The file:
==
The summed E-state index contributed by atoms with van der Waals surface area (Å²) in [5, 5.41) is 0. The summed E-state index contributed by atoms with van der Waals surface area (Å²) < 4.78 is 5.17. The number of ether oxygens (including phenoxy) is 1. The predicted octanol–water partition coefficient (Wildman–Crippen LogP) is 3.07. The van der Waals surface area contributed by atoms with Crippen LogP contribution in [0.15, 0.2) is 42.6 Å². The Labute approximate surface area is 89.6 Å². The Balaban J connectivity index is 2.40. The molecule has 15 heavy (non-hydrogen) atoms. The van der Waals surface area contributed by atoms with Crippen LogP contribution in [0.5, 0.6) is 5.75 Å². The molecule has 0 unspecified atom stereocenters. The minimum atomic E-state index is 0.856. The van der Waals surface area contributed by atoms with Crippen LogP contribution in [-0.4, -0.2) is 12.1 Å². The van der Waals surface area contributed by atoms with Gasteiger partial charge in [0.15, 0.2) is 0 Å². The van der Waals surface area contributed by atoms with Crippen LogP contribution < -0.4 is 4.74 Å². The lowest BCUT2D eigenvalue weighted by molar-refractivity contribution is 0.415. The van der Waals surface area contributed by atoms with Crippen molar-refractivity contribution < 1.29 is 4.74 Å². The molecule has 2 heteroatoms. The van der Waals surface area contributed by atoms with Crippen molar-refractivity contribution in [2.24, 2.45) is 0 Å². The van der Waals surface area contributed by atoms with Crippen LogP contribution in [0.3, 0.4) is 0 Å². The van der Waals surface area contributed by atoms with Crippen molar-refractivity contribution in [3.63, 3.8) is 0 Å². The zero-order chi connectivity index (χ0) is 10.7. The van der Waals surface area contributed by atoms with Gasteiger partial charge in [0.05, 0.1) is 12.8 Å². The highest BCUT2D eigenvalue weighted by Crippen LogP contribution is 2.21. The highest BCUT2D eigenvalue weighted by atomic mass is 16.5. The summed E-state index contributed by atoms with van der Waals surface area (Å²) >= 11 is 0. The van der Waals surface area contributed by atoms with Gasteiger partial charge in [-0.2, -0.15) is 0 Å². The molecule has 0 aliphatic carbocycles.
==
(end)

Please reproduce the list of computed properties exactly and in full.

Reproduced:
The summed E-state index contributed by atoms with van der Waals surface area (Å²) in [5, 5.41) is 0. The summed E-state index contributed by atoms with van der Waals surface area (Å²) < 4.78 is 5.17. The number of ether oxygens (including phenoxy) is 1. The predicted octanol–water partition coefficient (Wildman–Crippen LogP) is 3.07. The van der Waals surface area contributed by atoms with Crippen LogP contribution in [0.15, 0.2) is 42.6 Å². The Labute approximate surface area is 89.6 Å². The Balaban J connectivity index is 2.40. The molecule has 15 heavy (non-hydrogen) atoms. The van der Waals surface area contributed by atoms with Crippen LogP contribution in [0.5, 0.6) is 5.75 Å². The molecule has 0 unspecified atom stereocenters. The minimum atomic E-state index is 0.856. The van der Waals surface area contributed by atoms with Crippen LogP contribution in [-0.4, -0.2) is 12.1 Å². The van der Waals surface area contributed by atoms with Gasteiger partial charge in [0.15, 0.2) is 0 Å². The van der Waals surface area contributed by atoms with Crippen LogP contribution < -0.4 is 4.74 Å². The lowest BCUT2D eigenvalue weighted by molar-refractivity contribution is 0.415. The van der Waals surface area contributed by atoms with Crippen molar-refractivity contribution < 1.29 is 4.74 Å². The molecule has 2 heteroatoms. The van der Waals surface area contributed by atoms with Crippen molar-refractivity contribution in [2.24, 2.45) is 0 Å². The van der Waals surface area contributed by atoms with Crippen LogP contribution in [0.3, 0.4) is 0 Å². The van der Waals surface area contributed by atoms with Crippen molar-refractivity contribution in [3.63, 3.8) is 0 Å². The zero-order chi connectivity index (χ0) is 10.7. The van der Waals surface area contributed by atoms with Gasteiger partial charge in [0.05, 0.1) is 12.8 Å². The highest BCUT2D eigenvalue weighted by Crippen LogP contribution is 2.21. The highest BCUT2D eigenvalue weighted by atomic mass is 16.5. The summed E-state index contributed by atoms with van der Waals surface area (Å²) >= 11 is 0. The van der Waals surface area contributed by atoms with Gasteiger partial charge in [-0.2, -0.15) is 0 Å². The molecule has 0 aliphatic carbocycles.